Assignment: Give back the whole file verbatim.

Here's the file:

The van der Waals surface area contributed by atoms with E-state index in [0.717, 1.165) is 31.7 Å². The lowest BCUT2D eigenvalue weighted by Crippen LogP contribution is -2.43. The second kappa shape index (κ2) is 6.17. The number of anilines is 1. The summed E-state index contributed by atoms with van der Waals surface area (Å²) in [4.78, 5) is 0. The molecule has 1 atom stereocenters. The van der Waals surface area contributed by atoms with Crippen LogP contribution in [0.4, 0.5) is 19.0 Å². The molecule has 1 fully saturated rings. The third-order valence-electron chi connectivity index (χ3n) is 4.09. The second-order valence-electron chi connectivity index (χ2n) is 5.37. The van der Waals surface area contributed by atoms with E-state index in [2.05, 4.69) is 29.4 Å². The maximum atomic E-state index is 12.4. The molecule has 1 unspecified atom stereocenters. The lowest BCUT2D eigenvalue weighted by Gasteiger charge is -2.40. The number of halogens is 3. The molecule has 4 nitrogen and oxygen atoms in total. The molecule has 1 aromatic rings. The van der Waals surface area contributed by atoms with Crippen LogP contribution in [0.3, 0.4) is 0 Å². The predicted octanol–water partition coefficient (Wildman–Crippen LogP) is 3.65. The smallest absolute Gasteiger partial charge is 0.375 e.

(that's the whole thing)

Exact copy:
The van der Waals surface area contributed by atoms with E-state index in [0.717, 1.165) is 31.7 Å². The lowest BCUT2D eigenvalue weighted by Crippen LogP contribution is -2.43. The second kappa shape index (κ2) is 6.17. The number of anilines is 1. The summed E-state index contributed by atoms with van der Waals surface area (Å²) in [4.78, 5) is 0. The molecule has 1 atom stereocenters. The van der Waals surface area contributed by atoms with Crippen LogP contribution in [0.4, 0.5) is 19.0 Å². The molecule has 1 fully saturated rings. The third-order valence-electron chi connectivity index (χ3n) is 4.09. The second-order valence-electron chi connectivity index (χ2n) is 5.37. The van der Waals surface area contributed by atoms with E-state index in [2.05, 4.69) is 29.4 Å². The maximum atomic E-state index is 12.4. The molecule has 1 unspecified atom stereocenters. The lowest BCUT2D eigenvalue weighted by Gasteiger charge is -2.40. The number of halogens is 3. The molecule has 4 nitrogen and oxygen atoms in total. The molecule has 1 aromatic rings. The van der Waals surface area contributed by atoms with Crippen LogP contribution in [0.3, 0.4) is 0 Å². The predicted octanol–water partition coefficient (Wildman–Crippen LogP) is 3.65. The smallest absolute Gasteiger partial charge is 0.375 e.